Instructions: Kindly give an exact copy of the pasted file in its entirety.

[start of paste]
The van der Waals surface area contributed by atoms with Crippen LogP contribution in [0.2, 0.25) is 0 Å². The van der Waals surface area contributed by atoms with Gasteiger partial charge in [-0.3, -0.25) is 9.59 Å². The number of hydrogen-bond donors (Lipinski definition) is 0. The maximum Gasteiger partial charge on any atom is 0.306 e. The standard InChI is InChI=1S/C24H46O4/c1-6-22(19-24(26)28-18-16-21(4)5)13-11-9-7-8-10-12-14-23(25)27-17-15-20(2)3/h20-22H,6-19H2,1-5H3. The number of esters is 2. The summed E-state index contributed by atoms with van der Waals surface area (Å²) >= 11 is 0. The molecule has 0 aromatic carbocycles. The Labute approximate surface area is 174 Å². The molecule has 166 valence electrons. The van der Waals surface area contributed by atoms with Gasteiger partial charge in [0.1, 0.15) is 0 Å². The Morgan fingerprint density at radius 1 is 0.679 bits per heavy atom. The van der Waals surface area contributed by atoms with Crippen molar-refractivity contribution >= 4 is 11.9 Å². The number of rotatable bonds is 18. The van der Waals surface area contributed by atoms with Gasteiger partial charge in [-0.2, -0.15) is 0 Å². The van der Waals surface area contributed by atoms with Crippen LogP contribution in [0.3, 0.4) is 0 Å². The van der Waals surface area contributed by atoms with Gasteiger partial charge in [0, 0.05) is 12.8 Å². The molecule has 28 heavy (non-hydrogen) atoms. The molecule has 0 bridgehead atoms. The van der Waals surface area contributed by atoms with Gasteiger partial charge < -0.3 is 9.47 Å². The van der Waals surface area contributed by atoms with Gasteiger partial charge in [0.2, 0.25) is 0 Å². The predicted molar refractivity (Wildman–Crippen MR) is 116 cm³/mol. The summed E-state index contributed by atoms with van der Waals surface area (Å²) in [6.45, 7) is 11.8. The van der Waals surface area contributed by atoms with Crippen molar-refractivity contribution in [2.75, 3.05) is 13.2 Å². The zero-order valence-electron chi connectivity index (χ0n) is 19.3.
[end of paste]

The van der Waals surface area contributed by atoms with Crippen LogP contribution in [0.2, 0.25) is 0 Å². The van der Waals surface area contributed by atoms with Gasteiger partial charge in [-0.3, -0.25) is 9.59 Å². The number of hydrogen-bond donors (Lipinski definition) is 0. The maximum Gasteiger partial charge on any atom is 0.306 e. The standard InChI is InChI=1S/C24H46O4/c1-6-22(19-24(26)28-18-16-21(4)5)13-11-9-7-8-10-12-14-23(25)27-17-15-20(2)3/h20-22H,6-19H2,1-5H3. The number of esters is 2. The summed E-state index contributed by atoms with van der Waals surface area (Å²) >= 11 is 0. The molecule has 0 aromatic carbocycles. The Labute approximate surface area is 174 Å². The molecule has 166 valence electrons. The van der Waals surface area contributed by atoms with Gasteiger partial charge in [0.1, 0.15) is 0 Å². The Morgan fingerprint density at radius 1 is 0.679 bits per heavy atom. The van der Waals surface area contributed by atoms with Crippen molar-refractivity contribution >= 4 is 11.9 Å². The number of rotatable bonds is 18. The van der Waals surface area contributed by atoms with Gasteiger partial charge in [-0.2, -0.15) is 0 Å². The van der Waals surface area contributed by atoms with Crippen LogP contribution in [0.3, 0.4) is 0 Å². The van der Waals surface area contributed by atoms with Gasteiger partial charge in [0, 0.05) is 12.8 Å². The molecule has 28 heavy (non-hydrogen) atoms. The molecule has 0 bridgehead atoms. The van der Waals surface area contributed by atoms with Gasteiger partial charge < -0.3 is 9.47 Å². The van der Waals surface area contributed by atoms with Gasteiger partial charge in [0.2, 0.25) is 0 Å². The predicted molar refractivity (Wildman–Crippen MR) is 116 cm³/mol. The summed E-state index contributed by atoms with van der Waals surface area (Å²) in [6.45, 7) is 11.8. The van der Waals surface area contributed by atoms with Crippen molar-refractivity contribution in [2.75, 3.05) is 13.2 Å². The zero-order valence-electron chi connectivity index (χ0n) is 19.3.